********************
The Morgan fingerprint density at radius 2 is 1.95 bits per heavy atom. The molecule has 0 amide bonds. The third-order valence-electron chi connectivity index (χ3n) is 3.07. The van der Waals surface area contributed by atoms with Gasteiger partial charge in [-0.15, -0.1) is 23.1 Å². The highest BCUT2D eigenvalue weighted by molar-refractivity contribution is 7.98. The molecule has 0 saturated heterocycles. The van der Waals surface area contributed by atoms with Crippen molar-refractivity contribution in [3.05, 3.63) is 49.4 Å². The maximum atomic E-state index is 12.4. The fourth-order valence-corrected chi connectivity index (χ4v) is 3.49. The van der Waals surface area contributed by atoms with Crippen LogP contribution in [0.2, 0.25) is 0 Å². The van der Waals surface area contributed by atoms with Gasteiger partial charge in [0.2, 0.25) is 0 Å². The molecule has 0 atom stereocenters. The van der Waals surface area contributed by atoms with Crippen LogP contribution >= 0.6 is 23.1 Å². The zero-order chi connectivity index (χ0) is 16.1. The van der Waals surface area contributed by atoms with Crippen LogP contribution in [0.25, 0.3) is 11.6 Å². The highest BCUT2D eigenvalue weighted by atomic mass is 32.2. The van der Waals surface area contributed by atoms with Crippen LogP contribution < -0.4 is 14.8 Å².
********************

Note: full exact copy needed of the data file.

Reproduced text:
The Morgan fingerprint density at radius 2 is 1.95 bits per heavy atom. The molecule has 0 amide bonds. The third-order valence-electron chi connectivity index (χ3n) is 3.07. The van der Waals surface area contributed by atoms with Gasteiger partial charge in [-0.15, -0.1) is 23.1 Å². The highest BCUT2D eigenvalue weighted by molar-refractivity contribution is 7.98. The molecule has 0 saturated heterocycles. The van der Waals surface area contributed by atoms with Crippen molar-refractivity contribution in [3.05, 3.63) is 49.4 Å². The maximum atomic E-state index is 12.4. The fourth-order valence-corrected chi connectivity index (χ4v) is 3.49. The van der Waals surface area contributed by atoms with Crippen LogP contribution in [0.2, 0.25) is 0 Å². The van der Waals surface area contributed by atoms with Gasteiger partial charge in [0.2, 0.25) is 0 Å². The molecule has 0 atom stereocenters. The van der Waals surface area contributed by atoms with Crippen LogP contribution >= 0.6 is 23.1 Å². The zero-order chi connectivity index (χ0) is 16.1. The van der Waals surface area contributed by atoms with Crippen LogP contribution in [0.25, 0.3) is 11.6 Å². The highest BCUT2D eigenvalue weighted by atomic mass is 32.2. The van der Waals surface area contributed by atoms with Crippen LogP contribution < -0.4 is 14.8 Å².